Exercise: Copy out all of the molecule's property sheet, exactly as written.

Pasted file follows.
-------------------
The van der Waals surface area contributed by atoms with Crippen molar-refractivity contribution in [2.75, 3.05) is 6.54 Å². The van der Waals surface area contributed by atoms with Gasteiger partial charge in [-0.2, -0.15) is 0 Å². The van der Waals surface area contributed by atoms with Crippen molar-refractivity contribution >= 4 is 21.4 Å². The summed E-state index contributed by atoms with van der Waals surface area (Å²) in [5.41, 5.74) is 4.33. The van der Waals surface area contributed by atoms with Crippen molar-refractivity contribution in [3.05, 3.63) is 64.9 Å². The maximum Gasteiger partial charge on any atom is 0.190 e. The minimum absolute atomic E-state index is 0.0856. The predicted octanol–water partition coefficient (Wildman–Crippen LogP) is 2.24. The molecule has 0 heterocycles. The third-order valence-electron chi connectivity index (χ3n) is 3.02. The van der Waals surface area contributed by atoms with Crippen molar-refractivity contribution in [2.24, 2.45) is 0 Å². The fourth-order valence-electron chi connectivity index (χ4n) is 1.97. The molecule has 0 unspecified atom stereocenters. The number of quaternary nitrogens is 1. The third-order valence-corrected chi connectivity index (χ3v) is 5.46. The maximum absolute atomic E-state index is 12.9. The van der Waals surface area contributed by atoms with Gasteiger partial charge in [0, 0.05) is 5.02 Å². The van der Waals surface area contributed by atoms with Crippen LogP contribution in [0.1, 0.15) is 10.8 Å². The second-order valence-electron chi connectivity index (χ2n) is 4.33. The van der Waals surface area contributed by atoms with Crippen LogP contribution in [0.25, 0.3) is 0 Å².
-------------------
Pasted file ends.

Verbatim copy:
The van der Waals surface area contributed by atoms with Crippen molar-refractivity contribution in [2.75, 3.05) is 6.54 Å². The van der Waals surface area contributed by atoms with Gasteiger partial charge in [-0.2, -0.15) is 0 Å². The van der Waals surface area contributed by atoms with Crippen molar-refractivity contribution >= 4 is 21.4 Å². The summed E-state index contributed by atoms with van der Waals surface area (Å²) in [5.41, 5.74) is 4.33. The van der Waals surface area contributed by atoms with Crippen molar-refractivity contribution in [3.05, 3.63) is 64.9 Å². The maximum Gasteiger partial charge on any atom is 0.190 e. The minimum absolute atomic E-state index is 0.0856. The predicted octanol–water partition coefficient (Wildman–Crippen LogP) is 2.24. The molecule has 0 heterocycles. The third-order valence-electron chi connectivity index (χ3n) is 3.02. The van der Waals surface area contributed by atoms with Crippen molar-refractivity contribution in [2.24, 2.45) is 0 Å². The fourth-order valence-electron chi connectivity index (χ4n) is 1.97. The molecule has 0 unspecified atom stereocenters. The number of quaternary nitrogens is 1. The third-order valence-corrected chi connectivity index (χ3v) is 5.46. The maximum absolute atomic E-state index is 12.9. The van der Waals surface area contributed by atoms with Gasteiger partial charge in [0, 0.05) is 5.02 Å². The van der Waals surface area contributed by atoms with Crippen LogP contribution in [0.1, 0.15) is 10.8 Å². The second-order valence-electron chi connectivity index (χ2n) is 4.33. The van der Waals surface area contributed by atoms with Crippen LogP contribution in [0.25, 0.3) is 0 Å².